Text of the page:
Melanie Klein

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Klein, Melanie,

1882–1960, British psychoanalyst, b. Vienna. She became a psychoanalyst after seeking therapy from Sandor Ferenczi, a colleague of Sigmund FreudFreud, Sigmund
, 1856–1939, Austrian psychiatrist, founder of psychoanalysis. Born in Moravia, he lived most of his life in Vienna, receiving his medical degree from the Univ. of Vienna in 1881.

His medical career began with an apprenticeship (1885–86) under J.
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, who encouraged her to pursue her own studies with young children. She served as a member (1921–26) of the Berlin Psychoanalytic Institute, using psychoanalytic techniques with emotionally disturbed children. She moved to London in 1926, on the invitation of psychoanalyst Ernest JonesJones, Ernest,
1879–1958, British psychoanalyst, b. Wales. He taught (1910–13) at the Univ. of Toronto and was director (1908–13) of the Ontario Clinic for Nervous Diseases.
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, to continue her practice and to expand on areas of psychoanalysis such as the death instinct and the Oedipus complex. In her later work, Klein's theories came into conflict with those of other psychoanalysts, particularly Anna FreudFreud, Anna
, 1895–1982, British psychoanalyst, b. Vienna, Austria. Continuing the work of her father, Sigmund Freud, she was a pioneer in the psychoanalysis of children.
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. Kleinian theory is still influential as a distinctive strain of psychoanalytic theory. Her writings include The Psychoanalysis of Children (1932) and Narrative of a Child Analysis (1961).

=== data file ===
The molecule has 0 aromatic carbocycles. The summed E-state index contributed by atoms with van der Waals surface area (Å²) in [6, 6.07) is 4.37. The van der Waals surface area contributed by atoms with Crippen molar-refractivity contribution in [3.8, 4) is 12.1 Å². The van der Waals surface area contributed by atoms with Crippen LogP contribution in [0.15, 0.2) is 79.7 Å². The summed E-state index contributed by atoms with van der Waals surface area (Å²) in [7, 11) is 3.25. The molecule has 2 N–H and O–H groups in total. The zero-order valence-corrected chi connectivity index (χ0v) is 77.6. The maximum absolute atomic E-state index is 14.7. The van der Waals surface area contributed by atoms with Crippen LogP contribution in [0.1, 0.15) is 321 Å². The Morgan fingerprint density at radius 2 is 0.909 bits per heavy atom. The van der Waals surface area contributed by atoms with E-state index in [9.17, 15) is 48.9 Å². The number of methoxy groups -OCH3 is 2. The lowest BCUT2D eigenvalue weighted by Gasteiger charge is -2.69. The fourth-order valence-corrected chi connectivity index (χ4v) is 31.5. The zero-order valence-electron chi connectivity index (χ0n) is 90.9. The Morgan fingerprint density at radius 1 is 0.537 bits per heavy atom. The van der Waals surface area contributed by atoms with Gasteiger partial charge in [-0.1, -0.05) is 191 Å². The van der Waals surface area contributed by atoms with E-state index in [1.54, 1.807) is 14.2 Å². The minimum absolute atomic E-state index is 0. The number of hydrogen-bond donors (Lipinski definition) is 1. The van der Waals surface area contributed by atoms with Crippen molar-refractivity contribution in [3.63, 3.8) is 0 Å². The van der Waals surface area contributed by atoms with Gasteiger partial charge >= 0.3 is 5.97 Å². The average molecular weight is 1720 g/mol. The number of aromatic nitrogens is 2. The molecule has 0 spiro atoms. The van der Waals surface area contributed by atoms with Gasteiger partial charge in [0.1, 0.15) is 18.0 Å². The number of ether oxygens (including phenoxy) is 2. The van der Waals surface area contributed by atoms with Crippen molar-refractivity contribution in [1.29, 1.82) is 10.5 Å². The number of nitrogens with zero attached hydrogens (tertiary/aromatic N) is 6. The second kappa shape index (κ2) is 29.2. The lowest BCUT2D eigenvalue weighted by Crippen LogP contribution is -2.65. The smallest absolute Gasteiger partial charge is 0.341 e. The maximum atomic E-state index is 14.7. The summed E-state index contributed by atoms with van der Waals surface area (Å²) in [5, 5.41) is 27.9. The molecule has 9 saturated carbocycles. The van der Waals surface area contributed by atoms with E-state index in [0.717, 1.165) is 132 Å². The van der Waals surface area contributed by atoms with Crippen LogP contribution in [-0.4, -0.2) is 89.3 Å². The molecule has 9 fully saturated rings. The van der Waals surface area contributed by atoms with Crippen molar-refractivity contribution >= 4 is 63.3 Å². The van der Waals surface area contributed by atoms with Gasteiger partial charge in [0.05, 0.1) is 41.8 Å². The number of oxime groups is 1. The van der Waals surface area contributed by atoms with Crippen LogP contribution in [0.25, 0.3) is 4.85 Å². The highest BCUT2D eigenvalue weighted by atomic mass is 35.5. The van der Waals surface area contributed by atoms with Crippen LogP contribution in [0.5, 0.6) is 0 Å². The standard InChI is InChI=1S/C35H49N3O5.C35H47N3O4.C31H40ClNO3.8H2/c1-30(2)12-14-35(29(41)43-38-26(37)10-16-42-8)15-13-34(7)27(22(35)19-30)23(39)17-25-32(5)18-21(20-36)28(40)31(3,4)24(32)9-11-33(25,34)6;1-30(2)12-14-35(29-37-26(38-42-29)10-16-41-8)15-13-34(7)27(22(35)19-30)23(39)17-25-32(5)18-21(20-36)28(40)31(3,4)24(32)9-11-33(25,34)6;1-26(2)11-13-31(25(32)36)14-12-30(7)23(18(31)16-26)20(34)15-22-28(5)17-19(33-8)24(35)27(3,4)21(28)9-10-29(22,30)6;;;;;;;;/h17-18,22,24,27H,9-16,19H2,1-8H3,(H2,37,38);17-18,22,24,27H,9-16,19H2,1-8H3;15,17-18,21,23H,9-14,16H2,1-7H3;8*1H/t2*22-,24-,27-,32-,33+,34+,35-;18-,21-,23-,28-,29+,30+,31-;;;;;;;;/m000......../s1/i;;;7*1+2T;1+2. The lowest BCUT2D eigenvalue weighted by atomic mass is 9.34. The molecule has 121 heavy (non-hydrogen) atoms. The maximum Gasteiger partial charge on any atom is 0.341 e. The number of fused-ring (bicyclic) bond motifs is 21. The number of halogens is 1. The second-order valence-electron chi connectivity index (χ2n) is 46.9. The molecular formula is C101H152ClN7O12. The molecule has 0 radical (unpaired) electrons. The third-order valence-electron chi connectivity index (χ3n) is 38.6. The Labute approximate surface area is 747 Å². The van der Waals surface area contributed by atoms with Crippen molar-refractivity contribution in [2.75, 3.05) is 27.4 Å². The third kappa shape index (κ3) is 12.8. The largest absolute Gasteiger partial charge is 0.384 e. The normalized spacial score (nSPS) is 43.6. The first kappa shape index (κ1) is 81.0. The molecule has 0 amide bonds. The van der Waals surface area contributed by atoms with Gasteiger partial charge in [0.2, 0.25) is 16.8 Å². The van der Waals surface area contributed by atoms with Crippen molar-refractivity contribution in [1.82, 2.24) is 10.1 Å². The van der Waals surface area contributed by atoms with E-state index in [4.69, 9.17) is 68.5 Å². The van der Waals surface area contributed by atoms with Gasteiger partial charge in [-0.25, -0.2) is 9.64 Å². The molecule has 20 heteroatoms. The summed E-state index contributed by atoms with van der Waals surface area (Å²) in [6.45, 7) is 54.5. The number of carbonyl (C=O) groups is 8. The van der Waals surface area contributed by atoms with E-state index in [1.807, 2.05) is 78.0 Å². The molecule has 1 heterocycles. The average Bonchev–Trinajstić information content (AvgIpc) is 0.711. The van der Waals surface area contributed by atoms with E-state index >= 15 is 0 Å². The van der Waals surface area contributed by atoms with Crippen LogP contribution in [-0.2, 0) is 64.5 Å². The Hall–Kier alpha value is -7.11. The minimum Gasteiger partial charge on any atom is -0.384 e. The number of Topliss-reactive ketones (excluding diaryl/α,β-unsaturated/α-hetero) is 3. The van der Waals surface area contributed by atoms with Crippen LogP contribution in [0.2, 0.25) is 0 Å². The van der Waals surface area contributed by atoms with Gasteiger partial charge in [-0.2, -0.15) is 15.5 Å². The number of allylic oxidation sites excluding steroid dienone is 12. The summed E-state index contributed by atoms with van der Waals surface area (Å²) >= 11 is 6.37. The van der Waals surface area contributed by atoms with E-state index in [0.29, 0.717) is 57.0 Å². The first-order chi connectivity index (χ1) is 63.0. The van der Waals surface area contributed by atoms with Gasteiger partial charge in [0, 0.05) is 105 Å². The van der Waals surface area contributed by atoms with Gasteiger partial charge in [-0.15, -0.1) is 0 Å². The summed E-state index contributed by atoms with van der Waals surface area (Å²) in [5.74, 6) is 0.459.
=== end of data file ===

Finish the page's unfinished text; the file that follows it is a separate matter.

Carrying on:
See biography by P. Grosskurth (1987).

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References in periodicals archive ?
Some seven years after Freud died, Melanie Klein described a phantasy found in the unconscious layers of certain patients who she called schizoid.
The cruel and psychotic phantasies discovered by Melanie Klein, of chopping up, tearing up, robbing and defecating, of burning (through urine), of poisoning (through excrement), of gassing (through intestinal gases) and the total annihilation of the object that has become absolutely bad, through excessive projection, provoked horror, rejection and hostile defence when described in detail, because they had become a reality in German history ...
(24) Melanie Klein, Mourning and its Relation to Manic-Depressive States, in THE SELECTED MELANIE KLEIN 163 (Juliet Mitchell ed., 1986).
In my view, the organisation of the financial market can be seen as falling into Melanie Klein's two positions and my two forms of masculinity, each linked to a phantasy associated with the market and the role of market men in the growth of markets.
Like "Mommie Dearest" minus the stacked-up melodrama, the play is primarily a bitter confrontation between a mother, Melanie Klein (Clare Higgins), and her resentful daughter, Melitta (Zoe Waites).
It was his influence that persuaded Williams to study psychiatry, initially under the Austrian-born Melanie Klein, in London.
Isaacs also wrote a regular column for The Nursery World and did much to promote the ideas of Melanie Klein, another great supporter of the application of psychoanalysis to children's education.
Here we seem to have strayed from the worlds of Jacques Lacan and Melanie Klein into those of Rene Magritte and Susan Stewart, earnest discourse soon giving way to absurd humor.